I have a few primary objectives when designing a staging process: Efficiency, Modularity, Recoverability & Traceability. Let’s take a closer look at each one of these, and some ideas & good practices that will help you achieve it…

Click through for several tips around each of those points.

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Limitations with Control Flows in Azure Data Factory

Meagan Longoria has a list:

If you’ve been using Azure Data Factory for a while, you might have hit some limitations that don’t exist in tools like SSIS or Databricks. Knowing these limitations up front can help you design better pipelines, so I’m listing a few here of which you’ll want to be aware.

1. You cannot nest For Each activities.
Within a pipeline, you cannot place a For Each activity inside of another For Each activity. If you need to iterate through two datasets you have two main options. You can combine the two datasets before you iterate over them. Or you can use a parent/child pipeline design where you move the inner For Each activity into the child pipeline. Fun fact: currently the Data Factory UI won’t stop you from nesting For Each activities. You won’t find out until you try to execute the pipeline.

Click through for several other limitations and workarounds.

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Loading Azure Synapse Analytics using PolyBase

Gauri Mahajan needs to load some data:

Azure Synapse Analytics is Microsoft’s data warehousing offering on Azure Cloud. It supports three types of runtimes – SQL Serverless Pool, SQL Dedicated Pool, and Spark Pools. As there are a variety of data sources on Azure, it’s very obvious that there can be varying types and volumes of data that would have to be loaded into Azure Synapse pools. There are three major types of data ingestion approaches that can be used to load data into Synapse. The COPY command is the most flexible and elaborate mechanism, where someone can execute this command from a SQL pool to load data from supported data repositories. This command is convenient to load ad-hoc and small to medium-sized data loads into Synapse. The second method of loading data is the Bulk Insert, where the method name is self-relevant regarding the approach functionality. To ingest the data from supported repositories into dedicated SQL pools, PolyBase is as efficient and at times it’s even more efficient than the COPY command. This article will help you understand the process to ingest data into Azure Synapse Analytics using PolyBase to load the data.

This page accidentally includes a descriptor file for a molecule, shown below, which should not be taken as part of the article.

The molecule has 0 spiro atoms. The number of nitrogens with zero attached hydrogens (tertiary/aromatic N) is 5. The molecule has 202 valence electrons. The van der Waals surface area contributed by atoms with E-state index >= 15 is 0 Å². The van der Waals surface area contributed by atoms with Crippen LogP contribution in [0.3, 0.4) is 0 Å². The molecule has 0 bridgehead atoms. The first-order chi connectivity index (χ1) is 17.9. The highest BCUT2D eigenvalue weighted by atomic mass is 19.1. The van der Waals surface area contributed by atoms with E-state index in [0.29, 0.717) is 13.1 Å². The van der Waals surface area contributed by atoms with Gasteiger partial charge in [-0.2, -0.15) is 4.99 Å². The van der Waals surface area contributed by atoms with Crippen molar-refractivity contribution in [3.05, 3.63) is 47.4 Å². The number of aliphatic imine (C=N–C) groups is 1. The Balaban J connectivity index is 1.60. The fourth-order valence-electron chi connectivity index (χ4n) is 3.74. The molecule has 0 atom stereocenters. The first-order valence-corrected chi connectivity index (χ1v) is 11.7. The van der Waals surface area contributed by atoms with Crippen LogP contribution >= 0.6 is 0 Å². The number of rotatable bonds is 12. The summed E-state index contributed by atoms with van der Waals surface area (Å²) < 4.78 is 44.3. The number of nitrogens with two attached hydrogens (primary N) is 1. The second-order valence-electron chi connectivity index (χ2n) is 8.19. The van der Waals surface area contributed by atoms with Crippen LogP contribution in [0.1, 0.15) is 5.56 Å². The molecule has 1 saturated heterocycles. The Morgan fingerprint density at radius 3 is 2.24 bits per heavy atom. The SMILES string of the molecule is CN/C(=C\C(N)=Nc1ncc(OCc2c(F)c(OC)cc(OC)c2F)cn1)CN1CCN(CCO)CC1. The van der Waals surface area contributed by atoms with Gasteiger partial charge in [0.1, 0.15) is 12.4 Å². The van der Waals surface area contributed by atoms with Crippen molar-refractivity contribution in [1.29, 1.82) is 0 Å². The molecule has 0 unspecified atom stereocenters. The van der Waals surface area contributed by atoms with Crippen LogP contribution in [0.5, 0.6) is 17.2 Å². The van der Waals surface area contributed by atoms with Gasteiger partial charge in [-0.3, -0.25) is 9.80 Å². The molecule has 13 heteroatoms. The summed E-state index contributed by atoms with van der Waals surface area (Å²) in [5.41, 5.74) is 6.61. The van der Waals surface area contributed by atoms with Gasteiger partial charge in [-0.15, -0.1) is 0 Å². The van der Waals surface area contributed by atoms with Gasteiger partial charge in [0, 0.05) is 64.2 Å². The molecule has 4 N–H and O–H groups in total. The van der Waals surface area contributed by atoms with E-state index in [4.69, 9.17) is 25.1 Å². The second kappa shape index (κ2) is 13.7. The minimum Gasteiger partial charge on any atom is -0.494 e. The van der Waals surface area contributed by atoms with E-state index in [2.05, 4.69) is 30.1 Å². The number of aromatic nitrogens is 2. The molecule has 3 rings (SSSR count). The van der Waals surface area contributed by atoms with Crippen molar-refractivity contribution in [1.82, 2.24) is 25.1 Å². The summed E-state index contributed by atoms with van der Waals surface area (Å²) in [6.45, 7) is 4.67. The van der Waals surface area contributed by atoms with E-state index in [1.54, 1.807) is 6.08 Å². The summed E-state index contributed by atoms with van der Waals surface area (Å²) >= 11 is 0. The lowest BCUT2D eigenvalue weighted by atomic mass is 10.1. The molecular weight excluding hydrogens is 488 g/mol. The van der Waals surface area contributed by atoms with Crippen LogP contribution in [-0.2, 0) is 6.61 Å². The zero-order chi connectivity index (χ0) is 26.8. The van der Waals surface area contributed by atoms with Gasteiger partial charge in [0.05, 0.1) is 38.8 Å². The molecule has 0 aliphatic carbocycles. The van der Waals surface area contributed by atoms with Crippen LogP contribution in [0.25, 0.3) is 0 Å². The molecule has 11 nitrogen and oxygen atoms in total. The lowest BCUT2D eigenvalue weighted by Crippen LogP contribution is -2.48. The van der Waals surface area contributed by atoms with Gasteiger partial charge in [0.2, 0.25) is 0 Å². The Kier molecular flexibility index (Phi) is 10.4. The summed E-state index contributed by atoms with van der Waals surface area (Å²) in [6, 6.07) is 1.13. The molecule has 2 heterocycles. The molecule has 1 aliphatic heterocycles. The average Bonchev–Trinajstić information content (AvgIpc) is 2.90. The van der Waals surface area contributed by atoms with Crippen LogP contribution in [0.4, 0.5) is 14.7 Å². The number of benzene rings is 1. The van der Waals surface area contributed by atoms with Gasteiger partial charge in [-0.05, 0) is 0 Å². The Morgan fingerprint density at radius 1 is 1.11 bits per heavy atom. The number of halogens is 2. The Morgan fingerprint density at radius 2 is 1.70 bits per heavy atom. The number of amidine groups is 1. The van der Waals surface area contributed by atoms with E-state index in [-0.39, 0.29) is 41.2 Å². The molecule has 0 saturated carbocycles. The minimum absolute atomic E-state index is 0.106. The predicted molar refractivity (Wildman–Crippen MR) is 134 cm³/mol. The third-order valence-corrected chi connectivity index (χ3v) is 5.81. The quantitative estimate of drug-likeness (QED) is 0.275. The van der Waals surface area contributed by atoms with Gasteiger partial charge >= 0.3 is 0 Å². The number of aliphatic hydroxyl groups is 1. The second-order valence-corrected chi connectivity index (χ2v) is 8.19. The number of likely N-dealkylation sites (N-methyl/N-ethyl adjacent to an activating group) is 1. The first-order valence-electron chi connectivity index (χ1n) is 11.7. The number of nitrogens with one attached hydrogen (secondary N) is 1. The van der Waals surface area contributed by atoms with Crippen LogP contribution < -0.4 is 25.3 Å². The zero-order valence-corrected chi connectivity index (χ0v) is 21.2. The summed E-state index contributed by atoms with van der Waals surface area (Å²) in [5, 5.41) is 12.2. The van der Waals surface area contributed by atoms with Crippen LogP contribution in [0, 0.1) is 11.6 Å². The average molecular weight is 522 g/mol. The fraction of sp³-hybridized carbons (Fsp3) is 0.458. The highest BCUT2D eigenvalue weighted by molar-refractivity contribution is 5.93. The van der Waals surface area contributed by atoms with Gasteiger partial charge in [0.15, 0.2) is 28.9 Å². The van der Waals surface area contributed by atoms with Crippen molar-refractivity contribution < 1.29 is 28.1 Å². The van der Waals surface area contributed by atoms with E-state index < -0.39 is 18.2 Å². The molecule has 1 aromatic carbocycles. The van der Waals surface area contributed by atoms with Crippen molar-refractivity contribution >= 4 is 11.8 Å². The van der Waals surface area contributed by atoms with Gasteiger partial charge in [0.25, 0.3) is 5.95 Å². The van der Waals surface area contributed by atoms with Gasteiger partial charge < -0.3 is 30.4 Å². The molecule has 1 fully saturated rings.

Click through for the process.

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Creating Parquet Files from SQL Server Data

Andy Leonard answers a challenge:

I searched and found some promising Parquet SSIS components available from CData Software and passed that information along. I shared my inexperience in exporting to parquet format and asked a few friends how they’d done it.

I thought: How many times have I demonstrated Azure Data Factory and clicked right past file format selection without giving Parquet a second thought? Too many times. It was time to change that.

Another route is to use PolyBase. If you’re okay with writing the results to Azure Blob Storage, you can insert directly into Parquet files the results of a SQL query. If that sounds interesting, here are posts on connecting to Azure Blob Storage via PolyBase and inserting into Azure Blob Storage. I insert in CSV format to make it easier for people to follow, but swap the file format with Parquet and it works all the same.